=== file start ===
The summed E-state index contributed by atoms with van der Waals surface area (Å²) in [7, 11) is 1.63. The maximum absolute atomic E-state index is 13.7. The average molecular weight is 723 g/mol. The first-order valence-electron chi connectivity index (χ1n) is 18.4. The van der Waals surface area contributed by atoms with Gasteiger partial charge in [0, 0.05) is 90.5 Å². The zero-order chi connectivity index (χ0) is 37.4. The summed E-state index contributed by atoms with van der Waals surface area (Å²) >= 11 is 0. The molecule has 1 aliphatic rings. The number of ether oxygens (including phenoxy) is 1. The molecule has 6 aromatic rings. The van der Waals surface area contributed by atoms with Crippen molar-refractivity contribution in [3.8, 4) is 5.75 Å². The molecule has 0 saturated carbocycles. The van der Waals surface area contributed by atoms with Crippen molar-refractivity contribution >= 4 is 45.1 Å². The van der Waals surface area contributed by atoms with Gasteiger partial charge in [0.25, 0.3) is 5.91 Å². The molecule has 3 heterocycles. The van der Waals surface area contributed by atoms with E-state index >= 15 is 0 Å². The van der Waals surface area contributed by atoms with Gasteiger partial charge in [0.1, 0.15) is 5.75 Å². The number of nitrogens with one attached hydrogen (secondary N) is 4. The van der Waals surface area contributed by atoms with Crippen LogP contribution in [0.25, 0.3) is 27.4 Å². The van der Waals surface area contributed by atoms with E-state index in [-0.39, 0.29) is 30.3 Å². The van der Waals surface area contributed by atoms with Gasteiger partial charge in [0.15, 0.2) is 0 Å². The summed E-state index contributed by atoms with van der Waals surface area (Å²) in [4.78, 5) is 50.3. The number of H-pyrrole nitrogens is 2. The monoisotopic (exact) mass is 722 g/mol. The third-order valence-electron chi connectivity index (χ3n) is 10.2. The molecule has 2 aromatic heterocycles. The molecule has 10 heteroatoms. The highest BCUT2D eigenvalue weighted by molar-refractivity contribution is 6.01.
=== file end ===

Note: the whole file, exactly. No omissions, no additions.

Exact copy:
The summed E-state index contributed by atoms with van der Waals surface area (Å²) in [7, 11) is 1.63. The maximum absolute atomic E-state index is 13.7. The average molecular weight is 723 g/mol. The first-order valence-electron chi connectivity index (χ1n) is 18.4. The van der Waals surface area contributed by atoms with Gasteiger partial charge in [0, 0.05) is 90.5 Å². The zero-order chi connectivity index (χ0) is 37.4. The summed E-state index contributed by atoms with van der Waals surface area (Å²) >= 11 is 0. The molecule has 1 aliphatic rings. The number of ether oxygens (including phenoxy) is 1. The molecule has 6 aromatic rings. The van der Waals surface area contributed by atoms with Crippen molar-refractivity contribution in [3.8, 4) is 5.75 Å². The molecule has 0 saturated carbocycles. The van der Waals surface area contributed by atoms with Crippen molar-refractivity contribution >= 4 is 45.1 Å². The van der Waals surface area contributed by atoms with Gasteiger partial charge in [0.25, 0.3) is 5.91 Å². The molecule has 3 heterocycles. The van der Waals surface area contributed by atoms with E-state index >= 15 is 0 Å². The van der Waals surface area contributed by atoms with Gasteiger partial charge in [0.1, 0.15) is 5.75 Å². The number of nitrogens with one attached hydrogen (secondary N) is 4. The van der Waals surface area contributed by atoms with Crippen LogP contribution in [0.25, 0.3) is 27.4 Å². The van der Waals surface area contributed by atoms with E-state index in [-0.39, 0.29) is 30.3 Å². The van der Waals surface area contributed by atoms with Gasteiger partial charge in [0.15, 0.2) is 0 Å². The summed E-state index contributed by atoms with van der Waals surface area (Å²) in [4.78, 5) is 50.3. The number of H-pyrrole nitrogens is 2. The monoisotopic (exact) mass is 722 g/mol. The third-order valence-electron chi connectivity index (χ3n) is 10.2. The molecule has 2 aromatic heterocycles. The molecule has 10 heteroatoms. The highest BCUT2D eigenvalue weighted by molar-refractivity contribution is 6.01.